The Unexplained: Mystery of Dublin’s Vanishing Triangle

The faces of the young women who vanished in Ireland’s strange and foreboding Vanishing Triangle. Photos: The Daily Mail

Were the young women snatched up by a serial killer, or did they disappear into thin air?  Either possibility is chilling.

A one-time hot spot, known as The Vanishing Triangle was up and running in March of 1993.  It is responsible for at least eight disappearances in or around Dublin, Ireland, all of which fit within an imaginary triangle.  In 1998, the disappearances stopped, cold.

When it stopped cold, the last disappearance was Deirdre Jacob.  She was an eighteen-year-old college student spending summer months with her parents.  It was not only odd that she vanished, it was how she vanished.  She was walking home to her parent’s house at three p. m.   She was only a few hundred feet from the door.  People saw her there in broad daylight.  She was there – and then she wasn’t – in a moment.

It is odd how all of them vanished.  The Vanishing Triangle of Ireland has absorbed only young women—as far as we know.   The mysterious triangle is in a section known as Leinster.

Let’s go back to the first known incident in 1993.  The young woman was actually an American living in Ireland.  It is her misfortune that she was living in The Vanishing Triangle.  Annie McCarrick was sharing quarters with two other young women in Dublin while she investigated her own Irish roots.

The first disappearance was similar to the last.  Annie was spotted by several in a pub—Johnnie Fox’s—then a few moments later, at the mere turn of a head, she was gone without a trace.  Her parents, who had made the trip to Ireland to monitor the investigation, were forced to return to America after six months.  Annie’s father was a New York City police officer.

Sara Marie Hogg

Another young pub-goer disappeared four months after Annie, in the same spooky triangle.  Her name was Eva Brennan.  Eva disappeared after having lunch with her family.  She seemed depressed.  They could not get in touch with her and her father could not find her at her home, later.  She was G-O-N-E, gone.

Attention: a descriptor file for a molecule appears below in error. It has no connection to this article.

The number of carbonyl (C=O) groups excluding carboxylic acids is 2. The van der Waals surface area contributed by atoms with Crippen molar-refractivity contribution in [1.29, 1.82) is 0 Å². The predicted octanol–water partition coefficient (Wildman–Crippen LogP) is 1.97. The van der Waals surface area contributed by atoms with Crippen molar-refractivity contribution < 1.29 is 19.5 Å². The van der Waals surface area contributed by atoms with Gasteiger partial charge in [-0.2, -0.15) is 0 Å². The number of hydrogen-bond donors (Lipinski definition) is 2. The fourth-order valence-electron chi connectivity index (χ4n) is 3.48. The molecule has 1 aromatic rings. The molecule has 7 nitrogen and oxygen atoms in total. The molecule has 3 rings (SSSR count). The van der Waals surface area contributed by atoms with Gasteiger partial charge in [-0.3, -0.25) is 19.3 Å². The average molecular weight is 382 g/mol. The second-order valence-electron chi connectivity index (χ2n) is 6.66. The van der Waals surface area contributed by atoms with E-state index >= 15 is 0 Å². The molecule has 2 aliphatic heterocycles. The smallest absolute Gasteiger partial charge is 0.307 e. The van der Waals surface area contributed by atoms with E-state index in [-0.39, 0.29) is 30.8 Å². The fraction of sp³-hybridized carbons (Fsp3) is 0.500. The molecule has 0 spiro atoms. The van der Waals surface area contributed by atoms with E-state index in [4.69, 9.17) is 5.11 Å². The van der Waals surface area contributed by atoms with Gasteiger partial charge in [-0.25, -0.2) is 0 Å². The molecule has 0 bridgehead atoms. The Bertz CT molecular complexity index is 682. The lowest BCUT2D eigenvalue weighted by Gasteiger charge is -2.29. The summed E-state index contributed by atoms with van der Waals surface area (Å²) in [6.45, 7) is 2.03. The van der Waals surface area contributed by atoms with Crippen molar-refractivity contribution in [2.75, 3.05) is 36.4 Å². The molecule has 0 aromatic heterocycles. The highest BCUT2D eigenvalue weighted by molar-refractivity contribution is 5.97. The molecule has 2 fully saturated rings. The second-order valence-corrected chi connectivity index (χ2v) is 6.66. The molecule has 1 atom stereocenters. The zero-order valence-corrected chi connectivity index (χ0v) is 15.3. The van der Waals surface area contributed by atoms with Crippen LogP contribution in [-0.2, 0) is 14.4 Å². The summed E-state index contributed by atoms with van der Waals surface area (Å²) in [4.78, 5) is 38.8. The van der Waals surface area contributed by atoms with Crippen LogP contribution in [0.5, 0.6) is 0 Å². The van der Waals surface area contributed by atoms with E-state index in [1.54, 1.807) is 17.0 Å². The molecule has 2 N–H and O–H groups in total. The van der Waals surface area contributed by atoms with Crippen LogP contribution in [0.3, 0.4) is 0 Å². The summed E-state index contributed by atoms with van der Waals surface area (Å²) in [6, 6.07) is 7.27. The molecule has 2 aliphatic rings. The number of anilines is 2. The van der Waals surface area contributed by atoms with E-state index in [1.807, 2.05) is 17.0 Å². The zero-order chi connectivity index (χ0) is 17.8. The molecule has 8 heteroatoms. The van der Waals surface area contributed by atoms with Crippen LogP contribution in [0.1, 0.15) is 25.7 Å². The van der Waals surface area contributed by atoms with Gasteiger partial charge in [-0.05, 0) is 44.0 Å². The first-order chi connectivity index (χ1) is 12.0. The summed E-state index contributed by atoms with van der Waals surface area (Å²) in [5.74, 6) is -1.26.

It was Imelda Kennan’s time to disappear next.  She was living in Waterford City.  The day she disappeared, she had decided to go to the post office.  She was last seen on the William Street Bridge.

Jo Jo Dullard was a waitress who was living in Dublin.  She was raised by her older sisters after her parents died.  On the day she disappeared in July of 1995, she was traveling from Dublin to Callan.

In August of 1996, Fiona Pender disappeared next.  This case is unique as Fiona was seven months pregnant.  Her boyfriend was the last to see her, as she left home.  In a bizarre twist, a small cross with her name on it was found much later in 2008, along The Slieve Bloom Way.  What did this have to do with her disappearance, if anything?

Fiona Sinnot was nineteen years old at the time of her disappearance in February of 1998.  She was the mother of a young child.  Her ex was spending the night on the sofa in her home.  When he left the house the next morning, she was still in bed.  He was the last person to see her before she vanished and she was planning on going to a doctor’s appointment that same day.  She never made it there.

Ciara Breen vanished in 1998.  She was living with her mother in Dundalk.  She was only seventeen years old.  When her mother got up at two in the morning to go to the bathroom, Ciara was not in her bed.  She exited through her bedroom window and left the latch rigged so she could get back in.

Several theories have been offered for all the disappearances.  One is that a serial killer-or possibly two—was scouring the area.  There were never any clues or evidence of a real person that could actually be tied to the disappearances.

There was a man named Larry Murphy that lived in the area of the triangle that seemed to be a good suspect.  He had raped and injured a woman in 2001 in Carlow.  He was interrupted in the middle of his crime by hunters who saved the woman and turned him in.  He fit a lot of the criteria for a good suspect..  He was put under a magnifying glass by the authorities, but no reliable evidence was uncovered that could result in charges.  It is hard to make a case without evidence or bodies.

Larry served time for his crimes against the woman he injured but was able to get released in ten years.  Many citizens that were outraged at his crime were angry that he was given his freedom.  Some were even convinced he was involved in the disappearances in The Vanishing Triangle.  He moved out of the country for a while, but eventually ended up back in Ireland.

Were the young women snatched up by a serial killer, or did they disappear into thin air?  Either possibility is chilling.

Sara Marie Hogg is the author of It Rises from the Peedee. Please click HERE to find the book on Amazon.

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